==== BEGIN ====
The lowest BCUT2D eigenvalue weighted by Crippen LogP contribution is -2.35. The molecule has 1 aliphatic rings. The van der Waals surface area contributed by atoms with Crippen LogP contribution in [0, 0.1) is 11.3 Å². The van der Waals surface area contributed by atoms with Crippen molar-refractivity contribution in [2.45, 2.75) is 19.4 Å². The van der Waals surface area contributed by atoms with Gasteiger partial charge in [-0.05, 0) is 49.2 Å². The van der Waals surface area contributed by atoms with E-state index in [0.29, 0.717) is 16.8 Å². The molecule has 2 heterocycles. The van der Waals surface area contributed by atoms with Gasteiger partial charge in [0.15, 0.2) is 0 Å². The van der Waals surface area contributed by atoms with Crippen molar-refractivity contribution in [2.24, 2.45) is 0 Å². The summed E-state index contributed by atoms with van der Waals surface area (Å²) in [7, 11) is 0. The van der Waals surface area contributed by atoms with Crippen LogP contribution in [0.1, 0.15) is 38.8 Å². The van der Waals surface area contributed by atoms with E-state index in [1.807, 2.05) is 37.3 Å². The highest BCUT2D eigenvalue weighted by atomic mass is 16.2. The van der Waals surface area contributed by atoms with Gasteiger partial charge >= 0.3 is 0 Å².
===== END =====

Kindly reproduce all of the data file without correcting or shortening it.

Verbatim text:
The lowest BCUT2D eigenvalue weighted by Crippen LogP contribution is -2.35. The molecule has 1 aliphatic rings. The van der Waals surface area contributed by atoms with Crippen LogP contribution in [0, 0.1) is 11.3 Å². The van der Waals surface area contributed by atoms with Crippen molar-refractivity contribution in [2.45, 2.75) is 19.4 Å². The van der Waals surface area contributed by atoms with Gasteiger partial charge in [-0.05, 0) is 49.2 Å². The van der Waals surface area contributed by atoms with E-state index in [0.29, 0.717) is 16.8 Å². The molecule has 2 heterocycles. The van der Waals surface area contributed by atoms with Gasteiger partial charge in [0.15, 0.2) is 0 Å². The van der Waals surface area contributed by atoms with Crippen molar-refractivity contribution in [2.24, 2.45) is 0 Å². The summed E-state index contributed by atoms with van der Waals surface area (Å²) in [7, 11) is 0. The van der Waals surface area contributed by atoms with Crippen LogP contribution in [0.1, 0.15) is 38.8 Å². The van der Waals surface area contributed by atoms with E-state index in [1.807, 2.05) is 37.3 Å². The highest BCUT2D eigenvalue weighted by atomic mass is 16.2. The van der Waals surface area contributed by atoms with Gasteiger partial charge >= 0.3 is 0 Å².